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Viral load as predictor of Crimean-Congo hemorrhagic fever outcome.

Duh D, Saksida A, Petrovec M, Ahmeti S, Dedushaj I, Panning M, Drosten C, Avsic-Zupanc T - Emerging Infect. Dis. (2007)

Bottom Line: We used quantitative real-time reverse transcription-PCR to measure viral load in serum from 24 patients in Kosovo who had acute Crimean-Congo hemorrhagic fever.Viral load correlated with clinical disease and antibodies and could be used as a predictor of disease outcome.

View Article: PubMed Central - PubMed

Affiliation: Institute of Microbiology and Immunology, Ljubljana, Slovenia.

ABSTRACT
We used quantitative real-time reverse transcription-PCR to measure viral load in serum from 24 patients in Kosovo who had acute Crimean-Congo hemorrhagic fever. Viral load correlated with clinical disease and antibodies and could be used as a predictor of disease outcome.

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Related in: MedlinePlus

Correlation between clinical outcome, serologic data, and Crimean-Congo hemorrhagic fever (CCHF) viral load measurements. A) Viral load versus immunoglobulin (Ig) M result taken during the first week of illness. B) Viral load versus outcome. Average viral loads were 1.6 × 109 copies/mL in persons who died and 5 × 106 copies/mL in persons who survived (difference highly significant, p<0.0001). The dot is a datum point that has been identified as an outlier. C) Statistically significant difference (p<0.001) in CCHF viral load and day of illness between group who died and group who survived. D) No correlation in viral load and day of illness between severe and moderate CCHF cases. E) Inverse correlation of quantitative IgG levels with viral loads (p<0.0001) in samples taken after first week of illness. Black dot, >1 sample; *, first week samples.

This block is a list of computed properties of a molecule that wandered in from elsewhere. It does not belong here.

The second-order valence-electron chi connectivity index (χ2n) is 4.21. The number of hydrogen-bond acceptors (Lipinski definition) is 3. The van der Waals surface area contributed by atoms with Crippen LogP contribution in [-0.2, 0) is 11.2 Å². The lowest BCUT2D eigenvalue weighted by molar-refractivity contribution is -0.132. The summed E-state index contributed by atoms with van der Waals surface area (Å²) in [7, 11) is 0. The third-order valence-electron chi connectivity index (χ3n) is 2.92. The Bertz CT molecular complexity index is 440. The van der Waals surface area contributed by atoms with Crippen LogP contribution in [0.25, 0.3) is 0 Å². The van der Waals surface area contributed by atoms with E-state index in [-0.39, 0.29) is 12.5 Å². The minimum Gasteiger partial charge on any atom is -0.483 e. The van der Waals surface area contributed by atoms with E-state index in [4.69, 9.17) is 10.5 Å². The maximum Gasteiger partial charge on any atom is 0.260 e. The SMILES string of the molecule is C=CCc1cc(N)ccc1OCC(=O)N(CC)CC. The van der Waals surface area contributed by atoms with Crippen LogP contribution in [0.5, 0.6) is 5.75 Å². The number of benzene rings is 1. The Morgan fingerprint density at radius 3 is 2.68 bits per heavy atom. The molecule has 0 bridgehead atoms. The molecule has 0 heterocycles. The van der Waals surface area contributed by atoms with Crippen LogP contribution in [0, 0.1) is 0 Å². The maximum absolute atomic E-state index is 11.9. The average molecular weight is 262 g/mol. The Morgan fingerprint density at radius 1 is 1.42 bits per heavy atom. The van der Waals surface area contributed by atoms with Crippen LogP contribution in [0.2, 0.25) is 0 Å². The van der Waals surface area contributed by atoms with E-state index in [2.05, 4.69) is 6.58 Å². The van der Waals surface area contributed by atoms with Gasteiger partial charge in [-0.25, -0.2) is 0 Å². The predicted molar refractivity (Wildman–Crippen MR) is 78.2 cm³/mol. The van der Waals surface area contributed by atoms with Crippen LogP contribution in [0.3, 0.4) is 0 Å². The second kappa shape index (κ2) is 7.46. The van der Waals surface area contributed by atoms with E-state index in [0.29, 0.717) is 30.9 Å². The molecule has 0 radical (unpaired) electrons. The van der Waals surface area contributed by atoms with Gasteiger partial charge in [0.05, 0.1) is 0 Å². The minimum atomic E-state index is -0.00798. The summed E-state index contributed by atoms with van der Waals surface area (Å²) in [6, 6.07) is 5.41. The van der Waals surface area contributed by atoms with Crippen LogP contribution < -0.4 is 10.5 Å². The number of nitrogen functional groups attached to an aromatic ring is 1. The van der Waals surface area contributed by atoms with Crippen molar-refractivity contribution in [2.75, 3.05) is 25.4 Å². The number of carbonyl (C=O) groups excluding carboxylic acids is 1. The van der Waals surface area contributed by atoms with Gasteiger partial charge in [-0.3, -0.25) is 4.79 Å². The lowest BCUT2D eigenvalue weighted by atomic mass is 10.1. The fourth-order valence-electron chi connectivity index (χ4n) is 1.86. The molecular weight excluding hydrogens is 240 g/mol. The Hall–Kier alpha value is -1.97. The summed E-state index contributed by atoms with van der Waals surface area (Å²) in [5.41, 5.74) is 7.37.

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Figure 1: Correlation between clinical outcome, serologic data, and Crimean-Congo hemorrhagic fever (CCHF) viral load measurements. A) Viral load versus immunoglobulin (Ig) M result taken during the first week of illness. B) Viral load versus outcome. Average viral loads were 1.6 × 109 copies/mL in persons who died and 5 × 106 copies/mL in persons who survived (difference highly significant, p<0.0001). The dot is a datum point that has been identified as an outlier. C) Statistically significant difference (p<0.001) in CCHF viral load and day of illness between group who died and group who survived. D) No correlation in viral load and day of illness between severe and moderate CCHF cases. E) Inverse correlation of quantitative IgG levels with viral loads (p<0.0001) in samples taken after first week of illness. Black dot, >1 sample; *, first week samples.

Mentions: From the 24 patients, 43 serum samples were tested by real-time RT-PCR and ELISA (Table). Viral loads ranged from 102 to 1010 copies per milliliter of serum, depending on the day of illness, the severity of disease, and the results of serologic analyses (Table). Whether early laboratory findings could serve as prognostic markers for outcome was explored. Because prognostic information is most relevant in the first week of disease, only samples taken up to day 7 of symptoms from any patient were included in the analysis. Average sampling days did not differ between patients who died and those who survived (5.0 and 3.9 days, respectively, p = 0.28, analysis of variance [ANOVA]). No patient from either group had detectable IgG in the first week. Although we suspected that early development of IgM might correlate with good outcome, such correlation was not found. Of those patients in whom IgM was detected up to day 7, 5 (62%) died. Of those without IgM in the first week, 3 (42%) died (insignificant difference in 1-way ANOVA, p = 0.6). Furthermore, the presence of IgM in the first week did not correlate with viral load, which suggests that virus levels in the first week can be regarded as an independent prognostic parameter. Namely, viral load seemed to be strongly related to the clinical classification (p<0.001), with the average log value 9.25 (1.78 × 109) in the group of patients who died and 6.91 (8.06 × 106) in the group who survived (Figure).